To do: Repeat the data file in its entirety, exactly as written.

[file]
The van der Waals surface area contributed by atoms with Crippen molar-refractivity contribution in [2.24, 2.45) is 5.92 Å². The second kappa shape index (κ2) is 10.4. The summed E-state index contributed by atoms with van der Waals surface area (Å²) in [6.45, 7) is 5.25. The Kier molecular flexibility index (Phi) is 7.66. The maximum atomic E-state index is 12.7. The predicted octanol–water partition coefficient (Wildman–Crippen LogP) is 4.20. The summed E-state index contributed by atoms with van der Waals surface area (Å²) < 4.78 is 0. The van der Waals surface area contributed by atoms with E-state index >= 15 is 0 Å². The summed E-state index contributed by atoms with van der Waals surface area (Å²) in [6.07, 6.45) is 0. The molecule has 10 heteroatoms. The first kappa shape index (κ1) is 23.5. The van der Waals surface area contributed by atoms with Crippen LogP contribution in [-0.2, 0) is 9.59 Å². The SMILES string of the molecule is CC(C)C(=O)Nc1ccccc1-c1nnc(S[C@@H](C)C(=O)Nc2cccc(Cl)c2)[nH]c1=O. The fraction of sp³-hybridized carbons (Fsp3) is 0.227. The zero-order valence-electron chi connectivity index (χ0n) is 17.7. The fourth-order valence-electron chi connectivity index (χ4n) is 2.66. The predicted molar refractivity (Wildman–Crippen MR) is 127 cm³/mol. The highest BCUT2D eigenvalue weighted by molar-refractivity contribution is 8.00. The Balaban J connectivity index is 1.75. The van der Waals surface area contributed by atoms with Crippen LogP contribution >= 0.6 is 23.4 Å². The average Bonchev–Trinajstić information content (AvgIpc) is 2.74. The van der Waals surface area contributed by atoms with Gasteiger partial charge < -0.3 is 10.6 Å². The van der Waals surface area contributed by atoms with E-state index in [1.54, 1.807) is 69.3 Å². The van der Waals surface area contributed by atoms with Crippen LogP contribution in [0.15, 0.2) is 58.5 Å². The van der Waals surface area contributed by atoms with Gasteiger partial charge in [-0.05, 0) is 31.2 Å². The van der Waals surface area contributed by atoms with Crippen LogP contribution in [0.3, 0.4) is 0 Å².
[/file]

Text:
The van der Waals surface area contributed by atoms with Crippen molar-refractivity contribution in [2.24, 2.45) is 5.92 Å². The second kappa shape index (κ2) is 10.4. The summed E-state index contributed by atoms with van der Waals surface area (Å²) in [6.45, 7) is 5.25. The Kier molecular flexibility index (Phi) is 7.66. The maximum atomic E-state index is 12.7. The predicted octanol–water partition coefficient (Wildman–Crippen LogP) is 4.20. The summed E-state index contributed by atoms with van der Waals surface area (Å²) < 4.78 is 0. The van der Waals surface area contributed by atoms with E-state index >= 15 is 0 Å². The summed E-state index contributed by atoms with van der Waals surface area (Å²) in [6.07, 6.45) is 0. The molecule has 10 heteroatoms. The first kappa shape index (κ1) is 23.5. The van der Waals surface area contributed by atoms with Crippen LogP contribution in [-0.2, 0) is 9.59 Å². The SMILES string of the molecule is CC(C)C(=O)Nc1ccccc1-c1nnc(S[C@@H](C)C(=O)Nc2cccc(Cl)c2)[nH]c1=O. The fraction of sp³-hybridized carbons (Fsp3) is 0.227. The zero-order valence-electron chi connectivity index (χ0n) is 17.7. The fourth-order valence-electron chi connectivity index (χ4n) is 2.66. The predicted molar refractivity (Wildman–Crippen MR) is 127 cm³/mol. The highest BCUT2D eigenvalue weighted by molar-refractivity contribution is 8.00. The Balaban J connectivity index is 1.75. The van der Waals surface area contributed by atoms with Crippen LogP contribution >= 0.6 is 23.4 Å². The average Bonchev–Trinajstić information content (AvgIpc) is 2.74. The van der Waals surface area contributed by atoms with Gasteiger partial charge < -0.3 is 10.6 Å². The van der Waals surface area contributed by atoms with E-state index in [1.54, 1.807) is 69.3 Å². The van der Waals surface area contributed by atoms with Crippen LogP contribution in [0.15, 0.2) is 58.5 Å². The van der Waals surface area contributed by atoms with Gasteiger partial charge in [-0.05, 0) is 31.2 Å². The van der Waals surface area contributed by atoms with Crippen LogP contribution in [0.3, 0.4) is 0 Å².